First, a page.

8½ Women

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8½ Women
Theatrical release poster
Directed by Peter Greenaway
Produced by Kees Kasander
Written by Peter Greenaway
Music by Frank Loesser
Giuseppe Verdi
Cinematography Reinier van Brummelen
Sacha Vierny
Edited by Elmer Leupen
Distributed by Lions Gate Films
Release date
  • 22 May 1999 (1999-05-22) (Cannes)
  • 10 December 1999 (1999-12-10) (United Kingdom)
  • 6 January 2000 (2000-01-06) (Netherlands)
  • 26 May 2000 (2000-05-26) (United States)
Running time
118 minutes
Country United Kingdom
Language English
Box office $424,123[1]

8½ Women is a 1999 comedy-drama film written and directed by Peter Greenaway, and starring John Standing, Matthew Delamere, and Vivian Wu. The international co-production (the United Kingdom, the Netherlands, Luxembourg, and Germany) was entered into the 1999 Cannes Film Festival.[2]


After the death of his wife Amelia, wealthy businessman Philip Emmenthal (John Standing) and his son Storey (Matthew Delamere) open their own private harem in their family residence in Geneva. They get the idea while watching Federico Fellini's and after Storey is "given" a woman, Simato (Shizuka Inoh), to waive her pachinko debts. They sign one-year contracts with eight (and a half) women to this effect.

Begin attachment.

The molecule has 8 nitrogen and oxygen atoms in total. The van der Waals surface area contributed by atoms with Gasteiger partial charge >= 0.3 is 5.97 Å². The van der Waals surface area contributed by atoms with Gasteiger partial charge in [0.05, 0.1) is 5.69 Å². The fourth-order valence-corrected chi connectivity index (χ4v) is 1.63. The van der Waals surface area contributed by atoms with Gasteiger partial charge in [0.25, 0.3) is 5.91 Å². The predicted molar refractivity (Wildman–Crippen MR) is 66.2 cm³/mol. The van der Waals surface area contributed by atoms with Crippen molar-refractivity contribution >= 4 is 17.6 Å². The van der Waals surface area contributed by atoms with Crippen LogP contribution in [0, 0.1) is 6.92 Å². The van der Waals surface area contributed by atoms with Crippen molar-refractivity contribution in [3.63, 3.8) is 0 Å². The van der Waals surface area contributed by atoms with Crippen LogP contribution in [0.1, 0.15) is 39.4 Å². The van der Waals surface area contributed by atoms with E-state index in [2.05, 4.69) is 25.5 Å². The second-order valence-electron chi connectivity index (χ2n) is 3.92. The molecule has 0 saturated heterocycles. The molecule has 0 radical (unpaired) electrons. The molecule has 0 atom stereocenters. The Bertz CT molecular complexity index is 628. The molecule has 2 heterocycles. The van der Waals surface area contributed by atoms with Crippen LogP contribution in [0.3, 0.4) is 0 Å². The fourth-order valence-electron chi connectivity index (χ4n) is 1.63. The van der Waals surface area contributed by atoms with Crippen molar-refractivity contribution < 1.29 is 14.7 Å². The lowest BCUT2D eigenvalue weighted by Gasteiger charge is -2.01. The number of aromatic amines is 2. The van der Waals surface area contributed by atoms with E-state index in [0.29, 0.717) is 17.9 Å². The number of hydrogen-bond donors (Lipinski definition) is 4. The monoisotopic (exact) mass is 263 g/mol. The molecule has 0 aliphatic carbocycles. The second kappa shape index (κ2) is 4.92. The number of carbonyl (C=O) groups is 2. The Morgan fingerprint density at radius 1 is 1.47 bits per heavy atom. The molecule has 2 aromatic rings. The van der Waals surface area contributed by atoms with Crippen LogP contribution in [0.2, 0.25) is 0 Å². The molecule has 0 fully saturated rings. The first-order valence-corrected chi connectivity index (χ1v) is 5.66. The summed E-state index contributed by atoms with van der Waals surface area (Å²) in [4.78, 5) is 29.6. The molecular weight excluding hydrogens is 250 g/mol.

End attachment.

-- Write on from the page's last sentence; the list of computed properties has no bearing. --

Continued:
The women each have a gimmick (one is a nun, another a kabuki performer, etc.). Philip soon becomes dominated by his favorite of the concubines, Palmira (Polly Walker), who has no interest in Storey as a lover, despite what their contract might stipulate. Philip dies, the concubines' contracts expire, and Storey is left alone with Giulietta (the titular "½") and of course the money and the houses.

While the film deals with and graphically describes diverse sexual acts in conversation, the film does not feature any sex scenes as such.



8½ Women received mixed to negative reviews; it holds a 41% rating on Rotten Tomatoes,[3] the film is currently Greenaway's lowest-rated film on the site.[4] On Metacritic, which uses an average of critics' reviews, the film has 36/100, indicating "generally unfavorable reviews".[5]

The film opened at the box office at #50 with $92,000[6] and grossed $424,123 domestically.[1]


External links[edit]